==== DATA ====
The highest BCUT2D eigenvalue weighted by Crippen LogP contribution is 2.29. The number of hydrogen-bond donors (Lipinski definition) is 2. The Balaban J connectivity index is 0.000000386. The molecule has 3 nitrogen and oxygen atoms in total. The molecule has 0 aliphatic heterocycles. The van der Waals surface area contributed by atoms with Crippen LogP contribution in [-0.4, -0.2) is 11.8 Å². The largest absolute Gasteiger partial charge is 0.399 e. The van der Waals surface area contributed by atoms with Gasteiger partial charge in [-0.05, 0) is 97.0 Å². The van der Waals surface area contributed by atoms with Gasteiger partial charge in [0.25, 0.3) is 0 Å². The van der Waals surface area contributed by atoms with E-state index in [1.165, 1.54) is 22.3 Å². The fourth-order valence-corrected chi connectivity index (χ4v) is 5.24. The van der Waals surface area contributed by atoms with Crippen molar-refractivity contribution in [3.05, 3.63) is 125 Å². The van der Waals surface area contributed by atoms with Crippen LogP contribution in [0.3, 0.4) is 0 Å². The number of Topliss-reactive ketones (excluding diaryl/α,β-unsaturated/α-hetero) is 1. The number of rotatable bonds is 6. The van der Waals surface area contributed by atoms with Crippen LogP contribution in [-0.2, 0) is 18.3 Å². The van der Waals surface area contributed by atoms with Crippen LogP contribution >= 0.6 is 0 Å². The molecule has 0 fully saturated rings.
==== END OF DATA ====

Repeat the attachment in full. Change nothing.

The highest BCUT2D eigenvalue weighted by Crippen LogP contribution is 2.29. The number of hydrogen-bond donors (Lipinski definition) is 2. The Balaban J connectivity index is 0.000000386. The molecule has 3 nitrogen and oxygen atoms in total. The molecule has 0 aliphatic heterocycles. The van der Waals surface area contributed by atoms with Crippen LogP contribution in [-0.4, -0.2) is 11.8 Å². The largest absolute Gasteiger partial charge is 0.399 e. The van der Waals surface area contributed by atoms with Gasteiger partial charge in [-0.05, 0) is 97.0 Å². The van der Waals surface area contributed by atoms with Gasteiger partial charge in [0.25, 0.3) is 0 Å². The van der Waals surface area contributed by atoms with E-state index in [1.165, 1.54) is 22.3 Å². The fourth-order valence-corrected chi connectivity index (χ4v) is 5.24. The van der Waals surface area contributed by atoms with Crippen molar-refractivity contribution in [3.05, 3.63) is 125 Å². The van der Waals surface area contributed by atoms with Crippen LogP contribution in [0.3, 0.4) is 0 Å². The number of Topliss-reactive ketones (excluding diaryl/α,β-unsaturated/α-hetero) is 1. The number of rotatable bonds is 6. The van der Waals surface area contributed by atoms with Crippen LogP contribution in [-0.2, 0) is 18.3 Å². The van der Waals surface area contributed by atoms with Crippen LogP contribution >= 0.6 is 0 Å². The molecule has 0 fully saturated rings.